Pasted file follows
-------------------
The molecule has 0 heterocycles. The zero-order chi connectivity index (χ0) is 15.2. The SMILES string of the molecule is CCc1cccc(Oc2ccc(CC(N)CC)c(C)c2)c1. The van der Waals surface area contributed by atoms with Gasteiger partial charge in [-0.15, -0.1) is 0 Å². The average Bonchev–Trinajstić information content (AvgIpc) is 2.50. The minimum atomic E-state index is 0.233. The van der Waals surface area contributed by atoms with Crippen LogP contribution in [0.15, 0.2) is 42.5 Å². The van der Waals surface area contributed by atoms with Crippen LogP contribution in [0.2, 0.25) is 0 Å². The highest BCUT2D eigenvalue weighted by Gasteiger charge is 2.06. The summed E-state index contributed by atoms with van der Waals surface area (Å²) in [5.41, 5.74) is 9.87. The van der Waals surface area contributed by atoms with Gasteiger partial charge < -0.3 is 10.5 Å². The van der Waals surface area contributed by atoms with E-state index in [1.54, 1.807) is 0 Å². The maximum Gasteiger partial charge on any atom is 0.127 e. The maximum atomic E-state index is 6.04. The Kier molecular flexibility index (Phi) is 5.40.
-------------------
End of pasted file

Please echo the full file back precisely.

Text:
The molecule has 0 heterocycles. The zero-order chi connectivity index (χ0) is 15.2. The SMILES string of the molecule is CCc1cccc(Oc2ccc(CC(N)CC)c(C)c2)c1. The van der Waals surface area contributed by atoms with Gasteiger partial charge in [-0.15, -0.1) is 0 Å². The average Bonchev–Trinajstić information content (AvgIpc) is 2.50. The minimum atomic E-state index is 0.233. The van der Waals surface area contributed by atoms with Crippen LogP contribution in [0.15, 0.2) is 42.5 Å². The van der Waals surface area contributed by atoms with Crippen LogP contribution in [0.2, 0.25) is 0 Å². The highest BCUT2D eigenvalue weighted by Gasteiger charge is 2.06. The summed E-state index contributed by atoms with van der Waals surface area (Å²) in [5.41, 5.74) is 9.87. The van der Waals surface area contributed by atoms with Gasteiger partial charge < -0.3 is 10.5 Å². The van der Waals surface area contributed by atoms with E-state index in [1.54, 1.807) is 0 Å². The maximum Gasteiger partial charge on any atom is 0.127 e. The maximum atomic E-state index is 6.04. The Kier molecular flexibility index (Phi) is 5.40.